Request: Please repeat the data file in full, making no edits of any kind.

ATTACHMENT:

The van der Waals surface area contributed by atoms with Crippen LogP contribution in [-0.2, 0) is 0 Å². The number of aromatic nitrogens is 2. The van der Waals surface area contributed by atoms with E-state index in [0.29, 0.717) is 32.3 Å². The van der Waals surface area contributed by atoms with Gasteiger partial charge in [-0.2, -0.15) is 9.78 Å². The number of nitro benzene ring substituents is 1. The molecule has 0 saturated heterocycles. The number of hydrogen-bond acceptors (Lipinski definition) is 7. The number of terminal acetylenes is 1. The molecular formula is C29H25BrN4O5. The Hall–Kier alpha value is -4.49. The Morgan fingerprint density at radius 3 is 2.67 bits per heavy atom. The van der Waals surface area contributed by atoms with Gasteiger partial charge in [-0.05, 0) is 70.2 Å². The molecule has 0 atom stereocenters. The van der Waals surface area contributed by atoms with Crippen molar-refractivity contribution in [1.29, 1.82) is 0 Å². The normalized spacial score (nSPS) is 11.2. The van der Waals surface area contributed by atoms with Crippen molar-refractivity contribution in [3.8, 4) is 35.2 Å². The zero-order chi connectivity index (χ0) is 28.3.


The van der Waals surface area contributed by atoms with Crippen LogP contribution in [-0.2, 0) is 0 Å². The number of aromatic nitrogens is 2. The van der Waals surface area contributed by atoms with E-state index in [0.29, 0.717) is 32.3 Å². The van der Waals surface area contributed by atoms with Gasteiger partial charge in [-0.2, -0.15) is 9.78 Å². The number of nitro benzene ring substituents is 1. The molecule has 0 saturated heterocycles. The number of hydrogen-bond acceptors (Lipinski definition) is 7. The number of terminal acetylenes is 1. The molecular formula is C29H25BrN4O5. The Hall–Kier alpha value is -4.49. The Morgan fingerprint density at radius 3 is 2.67 bits per heavy atom. The van der Waals surface area contributed by atoms with Gasteiger partial charge in [-0.05, 0) is 70.2 Å². The molecule has 0 atom stereocenters. The van der Waals surface area contributed by atoms with Crippen molar-refractivity contribution in [1.29, 1.82) is 0 Å². The normalized spacial score (nSPS) is 11.2. The van der Waals surface area contributed by atoms with Crippen molar-refractivity contribution in [3.8, 4) is 35.2 Å². The zero-order chi connectivity index (χ0) is 28.3.